Kick-Ass was something of a wild-card whenever it was first released 2010, because while there have been comedy-superhero movies before such as Superhero Movie and Mystery Men, none of them actually tried to incorporate emotion into the spectrum as well. Since then, there has also been a movie called Alter Egos, which is entertaining, but once again, didn't carry what made Kick-Ass something unique and enjoyable. Kick-Ass actually brought about prominent, relevant, and significant storyline while at the same time carrying an over-the-top audacity that is different from a lot of what we had come to expect. Whether the movie is morally reprehensible is irrelevant to me because I'm not a parent that never took the time out to explain to the kid that it's a ****ing movie. If an individual is crazy enough to shoot-up a school, then, the fact of the matter is that he likely had underlining problems that should have been dealt with, instead of pawning the responsibility off on something else. "Oh, but how were we supposed to know?"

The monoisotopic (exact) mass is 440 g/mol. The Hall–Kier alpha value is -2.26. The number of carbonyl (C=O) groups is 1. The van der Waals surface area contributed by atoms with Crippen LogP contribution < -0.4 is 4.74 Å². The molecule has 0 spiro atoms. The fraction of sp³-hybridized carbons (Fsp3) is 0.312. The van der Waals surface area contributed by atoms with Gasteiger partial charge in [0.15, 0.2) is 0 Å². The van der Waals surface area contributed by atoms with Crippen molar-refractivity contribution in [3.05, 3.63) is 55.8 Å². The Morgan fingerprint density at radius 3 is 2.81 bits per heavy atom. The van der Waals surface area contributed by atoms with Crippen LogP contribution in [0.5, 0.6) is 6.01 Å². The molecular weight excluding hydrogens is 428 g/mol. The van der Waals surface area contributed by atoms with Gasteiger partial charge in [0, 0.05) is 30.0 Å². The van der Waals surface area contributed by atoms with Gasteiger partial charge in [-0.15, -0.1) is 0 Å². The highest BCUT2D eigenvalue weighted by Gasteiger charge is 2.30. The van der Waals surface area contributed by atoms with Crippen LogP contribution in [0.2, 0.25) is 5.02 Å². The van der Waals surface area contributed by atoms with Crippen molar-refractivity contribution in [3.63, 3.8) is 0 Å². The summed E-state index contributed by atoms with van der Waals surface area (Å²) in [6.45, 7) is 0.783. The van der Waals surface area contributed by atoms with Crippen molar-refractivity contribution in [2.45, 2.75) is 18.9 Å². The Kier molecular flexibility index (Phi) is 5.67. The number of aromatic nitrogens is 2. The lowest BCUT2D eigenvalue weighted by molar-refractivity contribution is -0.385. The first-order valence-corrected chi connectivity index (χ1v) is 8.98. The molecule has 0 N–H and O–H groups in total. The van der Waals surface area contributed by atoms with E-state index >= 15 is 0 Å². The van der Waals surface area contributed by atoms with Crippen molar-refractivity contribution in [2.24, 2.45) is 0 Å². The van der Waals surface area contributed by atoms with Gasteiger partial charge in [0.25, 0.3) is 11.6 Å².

The likelihood of a person leaving a theater while yearning to kill somebody is scarce, and if you as a parent are unable to notice the signs and deal with them, then, while it may not be nice, it's your failures as parents that I cite as the reasoning. I think that I'll steal a line from a movie by saying that movies don't create serial-killers, movies just make serial-killers more creative. However, I am not going to poke and prod over that, but I don't respect or sympathize with the idea at all. Individuals should have the right to distribute their ideas, the fault lies with what the viewer decides to get out of it.


If you don't recognize that sound, it was the sound of me jumping off my soapbox.